VATICAN CITY, MARCH 11, 2007 (Zenit.org).- Here is the Vatican translation of the address Benedict XVI delivered today before reciting the midday Angelus with several thousand people gathered in St. Peter’s Square.
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Dear Brothers and Sisters,
The passage of Luke’s Gospel that is proclaimed on this Third Sunday of Lent relates Jesus’ comments on two events of his time. The first: the uprising of some Galileans, which Pilate repressed with bloodshed. The second: the fall of the tower of Jerusalem, which claimed 18 victims. Two very distinct, tragic events: one caused by man, the other accidental.
According to the mentality of the time, people were inclined to think that the disgrace which struck the victims was due to some grave fault of their own. Jesus instead says: “Do you think that these Galileans were worse sinners than all the other Galileans…. Or those eighteen upon whom the tower in Siloam fell and killed them, do you think that they were worse offenders than all the others who dwelt in Jerusalem?” (Lk 13:2,4). And in both cases he concludes: “I tell you, No: but unless you repent you will all likewise perish” (13:3,5).
This, then, is the point to which Jesus wants to bring his listeners: the necessity for conversion. He does not propose it in legalistic terms, but rather in realistic ones, as the only adequate response to the events that place human certainties in crisis.
In the face of certain disgraces, he warns, it does no good to blame the victims. Rather, true wisdom allows one to question the precariousness of existence and to acquire an attitude of responsibility: to do penance and to improve our lives.
This is wisdom, this is the most effective response to evil on every level: interpersonal, social and international.
Christ invites us to respond to evil, first of all, with a serious examination of conscience and the commitment to purify our lives. Otherwise, he says, we will perish, we will all perish in the same way.
In effect, people and societies that live without ever questioning themselves have ruin as their only final destination. Conversion, on the other hand, while not preserving one from problems and misfortunes, allows one to face them in a different “way”.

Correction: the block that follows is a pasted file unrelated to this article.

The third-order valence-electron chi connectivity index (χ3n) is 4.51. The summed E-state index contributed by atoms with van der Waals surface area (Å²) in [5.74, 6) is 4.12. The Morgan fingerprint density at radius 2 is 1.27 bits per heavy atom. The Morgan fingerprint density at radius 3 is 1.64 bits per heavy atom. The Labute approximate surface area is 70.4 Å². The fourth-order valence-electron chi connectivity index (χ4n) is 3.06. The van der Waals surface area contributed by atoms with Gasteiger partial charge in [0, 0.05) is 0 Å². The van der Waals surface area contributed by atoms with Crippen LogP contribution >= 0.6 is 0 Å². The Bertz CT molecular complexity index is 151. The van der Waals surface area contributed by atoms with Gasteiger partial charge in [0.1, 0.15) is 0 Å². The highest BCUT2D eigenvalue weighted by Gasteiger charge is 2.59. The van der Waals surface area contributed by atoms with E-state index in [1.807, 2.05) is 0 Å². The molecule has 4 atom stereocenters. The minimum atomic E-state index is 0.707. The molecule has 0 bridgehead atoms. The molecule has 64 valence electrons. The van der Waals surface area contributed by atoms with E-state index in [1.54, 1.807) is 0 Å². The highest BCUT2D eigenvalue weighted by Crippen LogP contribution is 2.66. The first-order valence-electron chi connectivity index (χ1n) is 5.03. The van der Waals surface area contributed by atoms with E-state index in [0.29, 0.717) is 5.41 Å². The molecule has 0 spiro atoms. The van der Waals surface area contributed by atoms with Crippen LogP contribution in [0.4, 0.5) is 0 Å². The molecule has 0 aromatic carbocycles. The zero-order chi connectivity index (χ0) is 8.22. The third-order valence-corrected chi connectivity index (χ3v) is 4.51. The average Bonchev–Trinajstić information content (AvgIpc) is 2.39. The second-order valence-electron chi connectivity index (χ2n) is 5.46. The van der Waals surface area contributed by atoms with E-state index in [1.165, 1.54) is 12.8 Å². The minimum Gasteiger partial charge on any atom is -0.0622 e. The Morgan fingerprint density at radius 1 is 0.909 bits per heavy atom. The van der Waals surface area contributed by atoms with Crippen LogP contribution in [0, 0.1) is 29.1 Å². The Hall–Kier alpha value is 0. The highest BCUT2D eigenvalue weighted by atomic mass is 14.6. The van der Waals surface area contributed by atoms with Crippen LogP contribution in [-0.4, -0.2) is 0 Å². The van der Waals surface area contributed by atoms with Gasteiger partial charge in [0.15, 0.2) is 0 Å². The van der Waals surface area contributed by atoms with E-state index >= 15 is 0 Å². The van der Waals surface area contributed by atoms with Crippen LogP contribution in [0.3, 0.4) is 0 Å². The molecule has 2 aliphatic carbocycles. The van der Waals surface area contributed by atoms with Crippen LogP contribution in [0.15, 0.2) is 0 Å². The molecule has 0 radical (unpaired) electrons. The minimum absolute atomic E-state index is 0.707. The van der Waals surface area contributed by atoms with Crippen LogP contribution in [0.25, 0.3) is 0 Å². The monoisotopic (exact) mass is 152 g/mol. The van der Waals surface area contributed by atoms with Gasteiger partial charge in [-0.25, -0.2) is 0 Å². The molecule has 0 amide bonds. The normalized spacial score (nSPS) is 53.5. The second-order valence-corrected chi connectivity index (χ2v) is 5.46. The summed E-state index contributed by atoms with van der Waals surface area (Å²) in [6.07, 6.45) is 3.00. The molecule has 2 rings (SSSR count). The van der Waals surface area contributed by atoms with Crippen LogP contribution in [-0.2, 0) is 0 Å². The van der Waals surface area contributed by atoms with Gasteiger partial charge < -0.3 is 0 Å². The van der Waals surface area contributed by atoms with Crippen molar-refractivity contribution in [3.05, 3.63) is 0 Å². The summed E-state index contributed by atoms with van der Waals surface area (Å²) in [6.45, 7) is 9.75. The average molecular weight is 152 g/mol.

First of all, it helps to prevent evil, disengaging some of its threats. And in any case, it allows one to overcome evil with good: if not always on a factual level, which sometimes is independent of our will, certainly on a spiritual level.
In summary: conversion overcomes the root of evil, which is sin, even if it cannot always avoid its consequences.
Let us pray to Mary Most Holy, who accompanies and sustains us on our Lenten journey, so that she may help every Christian to rediscover the greatness, I would say, the beauty, of conversion.
May she help us understand that doing penance and correcting one’s conduct is not simply moralism, but the most effective way to change oneself and society for the better.
An adage expresses it well: to light a candle is worth more than to curse the darkness.
[After praying the Angelus, the Holy Father greeted pilgrims in six languages. In English, he said:]
To all the English-speaking visitors and pilgrims here today, I extend affectionate greetings. In particular, I welcome the Board of Trustees and administration of Saint John’s University, New York, the students and teachers from All Saints Catholic High School in Kanata, Ontario, and the young people from Saint Patrick’s Evangelization School in London. Upon all who are here today, and upon your families and loved ones at home, I invoke God’s abundant blessings.
© Copyright 2007 — Libreria Editrice Vaticana